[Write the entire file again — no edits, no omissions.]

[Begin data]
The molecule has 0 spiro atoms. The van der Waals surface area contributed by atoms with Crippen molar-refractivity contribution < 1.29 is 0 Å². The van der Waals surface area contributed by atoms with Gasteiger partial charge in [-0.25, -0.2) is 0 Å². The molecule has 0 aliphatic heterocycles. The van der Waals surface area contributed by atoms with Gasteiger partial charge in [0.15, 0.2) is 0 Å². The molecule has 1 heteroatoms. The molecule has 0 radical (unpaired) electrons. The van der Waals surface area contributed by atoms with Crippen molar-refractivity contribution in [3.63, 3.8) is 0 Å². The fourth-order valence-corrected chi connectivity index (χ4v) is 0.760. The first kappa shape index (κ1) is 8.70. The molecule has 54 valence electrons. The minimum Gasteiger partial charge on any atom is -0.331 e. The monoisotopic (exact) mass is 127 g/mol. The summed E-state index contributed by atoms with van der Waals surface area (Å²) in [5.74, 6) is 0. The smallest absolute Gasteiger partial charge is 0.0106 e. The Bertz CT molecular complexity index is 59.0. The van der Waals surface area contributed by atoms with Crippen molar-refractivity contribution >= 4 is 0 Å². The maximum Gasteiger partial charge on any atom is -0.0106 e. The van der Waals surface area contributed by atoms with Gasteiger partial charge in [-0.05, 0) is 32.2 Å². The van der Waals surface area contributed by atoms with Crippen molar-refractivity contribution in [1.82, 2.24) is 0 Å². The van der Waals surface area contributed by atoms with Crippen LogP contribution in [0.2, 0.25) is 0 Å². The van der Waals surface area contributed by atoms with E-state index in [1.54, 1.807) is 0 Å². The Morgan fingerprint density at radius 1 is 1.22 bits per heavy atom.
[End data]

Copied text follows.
The molecule has 0 spiro atoms. The van der Waals surface area contributed by atoms with Crippen molar-refractivity contribution < 1.29 is 0 Å². The van der Waals surface area contributed by atoms with Gasteiger partial charge in [-0.25, -0.2) is 0 Å². The molecule has 0 aliphatic heterocycles. The van der Waals surface area contributed by atoms with Gasteiger partial charge in [0.15, 0.2) is 0 Å². The molecule has 1 heteroatoms. The molecule has 0 radical (unpaired) electrons. The van der Waals surface area contributed by atoms with Crippen molar-refractivity contribution in [3.63, 3.8) is 0 Å². The fourth-order valence-corrected chi connectivity index (χ4v) is 0.760. The first kappa shape index (κ1) is 8.70. The molecule has 54 valence electrons. The minimum Gasteiger partial charge on any atom is -0.331 e. The monoisotopic (exact) mass is 127 g/mol. The summed E-state index contributed by atoms with van der Waals surface area (Å²) in [5.74, 6) is 0. The smallest absolute Gasteiger partial charge is 0.0106 e. The Bertz CT molecular complexity index is 59.0. The van der Waals surface area contributed by atoms with Crippen molar-refractivity contribution >= 4 is 0 Å². The maximum Gasteiger partial charge on any atom is -0.0106 e. The van der Waals surface area contributed by atoms with Gasteiger partial charge in [-0.05, 0) is 32.2 Å². The van der Waals surface area contributed by atoms with Crippen molar-refractivity contribution in [1.82, 2.24) is 0 Å². The van der Waals surface area contributed by atoms with Crippen LogP contribution in [0.2, 0.25) is 0 Å². The van der Waals surface area contributed by atoms with E-state index in [1.54, 1.807) is 0 Å². The Morgan fingerprint density at radius 1 is 1.22 bits per heavy atom.